Come and knock on our door!
Come and knock on our door!
We've been waiting for you!
We've been waiting for you!
Where the kisses are hers and hers are his, Three's Company too!

A hugely successful television sitcom in the late 1970s and early 1980s, Three's Company pushed the envelope. Today, shows rife with sexual innuendo and double-entendres run rampant, but when Three's Company made its debut in 1977, this was unheard of. Religious leaders and morality critics were all over it and helped to make it a success by drawing more and more attention to it.

The basic story is of a man with two female roommates having to pretend he is gay so that the landlord will not throw him out. This concept is certainly obsolete today, as roommates of different sexes are plentiful and accepted as normal by most people. However, when Jack Tripper (played by John Ritter) moves in with Janet Wood (played by Joyce DeWitt) and Chrissy Snow (played by Suzanne Somers) in an apartment near the beach in Santa Monica, we have the kind of controversial eye candy that reeled in viewers back in the day.

Augmenting the cast and adding comedic elements were the Ropers, played by Norman Fell and Audra Lindley. Mr. Roper has to remain convinced that Jack is gay so that the roommates can continue their adventures even though his wife knows the truth. Mr. Roper's timely remarks about Jack's sexuality, which would be seen as politically incorrect in today's climate, are highlights mostly because they draw attention to how blind Roper is to the truth each time he makes his little "tinkerbell" gesture. The Ropers eventually moved out and into their own show, leaving our trio in the hands of Mr. Furley, played by Don Knotts, a wannabe swinger who has no idea how foolish he really looks and acts. With Furley, the "I'm gay so it is okay for me to live in an apartment with two attractive women" gags continue.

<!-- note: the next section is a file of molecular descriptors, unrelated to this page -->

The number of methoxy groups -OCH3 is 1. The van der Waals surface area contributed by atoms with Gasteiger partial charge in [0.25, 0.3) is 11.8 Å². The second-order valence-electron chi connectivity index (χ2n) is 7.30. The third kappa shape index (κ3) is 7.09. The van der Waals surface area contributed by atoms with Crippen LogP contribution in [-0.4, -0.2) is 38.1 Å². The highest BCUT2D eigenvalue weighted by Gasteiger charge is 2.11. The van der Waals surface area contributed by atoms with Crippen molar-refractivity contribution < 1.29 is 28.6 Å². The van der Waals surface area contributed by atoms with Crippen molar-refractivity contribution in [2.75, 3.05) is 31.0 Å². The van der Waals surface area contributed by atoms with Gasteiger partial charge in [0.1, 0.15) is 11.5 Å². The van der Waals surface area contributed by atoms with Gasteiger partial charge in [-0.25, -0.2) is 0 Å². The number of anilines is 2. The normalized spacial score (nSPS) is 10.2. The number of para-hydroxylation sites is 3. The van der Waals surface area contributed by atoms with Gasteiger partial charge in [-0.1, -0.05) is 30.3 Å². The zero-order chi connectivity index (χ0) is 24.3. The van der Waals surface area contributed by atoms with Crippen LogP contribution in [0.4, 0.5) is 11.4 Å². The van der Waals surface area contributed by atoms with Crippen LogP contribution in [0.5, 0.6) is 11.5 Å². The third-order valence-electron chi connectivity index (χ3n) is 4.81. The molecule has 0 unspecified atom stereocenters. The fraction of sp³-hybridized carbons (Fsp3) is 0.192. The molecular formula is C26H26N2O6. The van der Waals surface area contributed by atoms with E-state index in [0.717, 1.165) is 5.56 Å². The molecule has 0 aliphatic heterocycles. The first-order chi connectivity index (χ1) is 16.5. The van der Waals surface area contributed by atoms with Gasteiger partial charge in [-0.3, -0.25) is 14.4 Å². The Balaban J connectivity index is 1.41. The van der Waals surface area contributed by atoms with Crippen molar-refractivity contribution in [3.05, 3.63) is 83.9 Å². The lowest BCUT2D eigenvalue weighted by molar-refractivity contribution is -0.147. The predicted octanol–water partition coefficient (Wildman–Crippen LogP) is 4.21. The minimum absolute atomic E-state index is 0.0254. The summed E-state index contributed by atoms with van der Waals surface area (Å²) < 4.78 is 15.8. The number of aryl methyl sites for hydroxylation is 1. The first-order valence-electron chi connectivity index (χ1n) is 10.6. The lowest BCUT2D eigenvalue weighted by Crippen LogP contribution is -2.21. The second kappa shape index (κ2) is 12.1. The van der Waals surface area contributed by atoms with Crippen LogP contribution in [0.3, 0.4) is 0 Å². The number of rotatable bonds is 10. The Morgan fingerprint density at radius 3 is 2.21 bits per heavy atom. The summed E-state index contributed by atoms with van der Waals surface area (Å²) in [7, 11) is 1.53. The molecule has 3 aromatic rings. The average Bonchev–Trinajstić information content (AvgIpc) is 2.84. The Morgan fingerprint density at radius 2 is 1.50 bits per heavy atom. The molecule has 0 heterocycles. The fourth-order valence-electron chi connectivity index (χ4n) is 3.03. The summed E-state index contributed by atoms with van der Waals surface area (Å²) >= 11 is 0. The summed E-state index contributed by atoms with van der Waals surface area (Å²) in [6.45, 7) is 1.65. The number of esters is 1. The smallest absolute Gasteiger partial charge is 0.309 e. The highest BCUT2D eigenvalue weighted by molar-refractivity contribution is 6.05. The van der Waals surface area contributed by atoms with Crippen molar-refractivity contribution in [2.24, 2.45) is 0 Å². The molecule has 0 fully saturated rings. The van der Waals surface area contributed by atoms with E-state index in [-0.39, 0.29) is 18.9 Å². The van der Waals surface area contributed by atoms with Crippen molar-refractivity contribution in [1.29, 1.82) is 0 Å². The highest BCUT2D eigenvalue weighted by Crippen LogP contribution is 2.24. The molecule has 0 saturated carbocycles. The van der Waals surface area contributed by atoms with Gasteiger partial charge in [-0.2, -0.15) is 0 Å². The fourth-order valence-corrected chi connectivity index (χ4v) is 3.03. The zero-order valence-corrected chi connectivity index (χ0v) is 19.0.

Also in the mix was Larry Dallas, played by Richard Kline. As Jack's used car salesman buddy who is constantly looking to score with the chicks, Larry became the "Lenny and Squiggy" or Kramer of Three's Company making impromptu visits to deliver oddball lines, ridiculous boasts and hopelessly misguided plots. He was the character for whom the audience would burst into spontaneous applause for.

The show lasted eight seasons before being dropped in 1984 and replaced by the failed follow up series, Three's a Crowd in which Jack gets married and the jokes get stale. Before then, however, there was a merry mix of characters and storylines that kept the show afloat. First, there was the much documented departure of Suzanne Somers. Wanting more money and a share of the profits, she was dropped from the show not long after she and John Ritter were featured on the cover of Newsweek and the show turned into a national sensation. Following her in what became a matter of "plugging in new blonde roommate" were Jenilee Harrison as Cindy Snow, supposedly Chrissy Snow's cousin, who was more of a ditz than Chrissy and tried to base her comedic existence around clumsy pratfalls. Then came Priscilla Barnes as Terri Alden, a nurse who actually had a functioning brain and was perhaps a response to critics of the "dumb blonde" philosophy. One also cannot forget Ann Wedgeworth as Lana, the scary middle-aged single woman in the apartment complex that wanted to get horizontal with our hero Jack so badly she practically drooled in his presence. Of course, Mr. Furley had the serious warm fuzzies for Lana, creating an ongoing comedy love triangle where Lana wanted Jack, Mr. Furley wanted Lana and Jack pretended he wanted Mr. Furley.

Most of the show happened in and around the apartment complex where most of the cast lived, although the Regal Beagle, a local watering hole and meet market, was also key in many of the story lines. Jack's efforts at becoming a chef were also featured prominently, through many different jobs cooking and working for at least mildly psychotic bosses, eventually ending with the opening of Jack's Bistro. Alas, after a strong run, Three's Company pretty much outlived its usefulness and by the time it was cancelled in 1984 it had managed to become completely dated.

Thanks to Sitcoms Online
and a seemingly endless supply of Three's Company fan sites
for research assistance
although most of this seems to be trapped as memories in my brain.